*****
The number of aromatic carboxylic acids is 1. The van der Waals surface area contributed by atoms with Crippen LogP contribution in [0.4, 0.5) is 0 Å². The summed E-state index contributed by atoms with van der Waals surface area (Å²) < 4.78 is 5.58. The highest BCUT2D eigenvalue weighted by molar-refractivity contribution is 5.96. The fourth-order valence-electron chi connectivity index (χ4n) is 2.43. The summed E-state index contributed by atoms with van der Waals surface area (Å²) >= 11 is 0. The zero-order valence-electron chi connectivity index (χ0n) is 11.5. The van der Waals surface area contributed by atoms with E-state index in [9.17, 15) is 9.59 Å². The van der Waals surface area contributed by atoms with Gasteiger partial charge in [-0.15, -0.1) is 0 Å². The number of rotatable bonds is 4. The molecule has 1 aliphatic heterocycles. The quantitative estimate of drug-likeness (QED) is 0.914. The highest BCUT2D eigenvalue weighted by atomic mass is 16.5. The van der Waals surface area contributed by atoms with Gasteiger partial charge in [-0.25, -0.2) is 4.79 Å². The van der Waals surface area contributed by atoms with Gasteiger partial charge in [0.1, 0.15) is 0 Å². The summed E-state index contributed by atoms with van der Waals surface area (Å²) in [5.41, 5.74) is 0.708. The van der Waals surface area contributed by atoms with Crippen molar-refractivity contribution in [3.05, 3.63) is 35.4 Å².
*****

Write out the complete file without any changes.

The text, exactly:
The number of aromatic carboxylic acids is 1. The van der Waals surface area contributed by atoms with Crippen LogP contribution in [0.4, 0.5) is 0 Å². The summed E-state index contributed by atoms with van der Waals surface area (Å²) < 4.78 is 5.58. The highest BCUT2D eigenvalue weighted by molar-refractivity contribution is 5.96. The fourth-order valence-electron chi connectivity index (χ4n) is 2.43. The summed E-state index contributed by atoms with van der Waals surface area (Å²) >= 11 is 0. The zero-order valence-electron chi connectivity index (χ0n) is 11.5. The van der Waals surface area contributed by atoms with E-state index in [9.17, 15) is 9.59 Å². The van der Waals surface area contributed by atoms with Gasteiger partial charge in [-0.15, -0.1) is 0 Å². The number of rotatable bonds is 4. The molecule has 1 aliphatic heterocycles. The quantitative estimate of drug-likeness (QED) is 0.914. The highest BCUT2D eigenvalue weighted by atomic mass is 16.5. The van der Waals surface area contributed by atoms with Gasteiger partial charge in [-0.25, -0.2) is 4.79 Å². The van der Waals surface area contributed by atoms with Gasteiger partial charge in [0.1, 0.15) is 0 Å². The summed E-state index contributed by atoms with van der Waals surface area (Å²) in [5.41, 5.74) is 0.708. The van der Waals surface area contributed by atoms with Crippen molar-refractivity contribution in [3.05, 3.63) is 35.4 Å².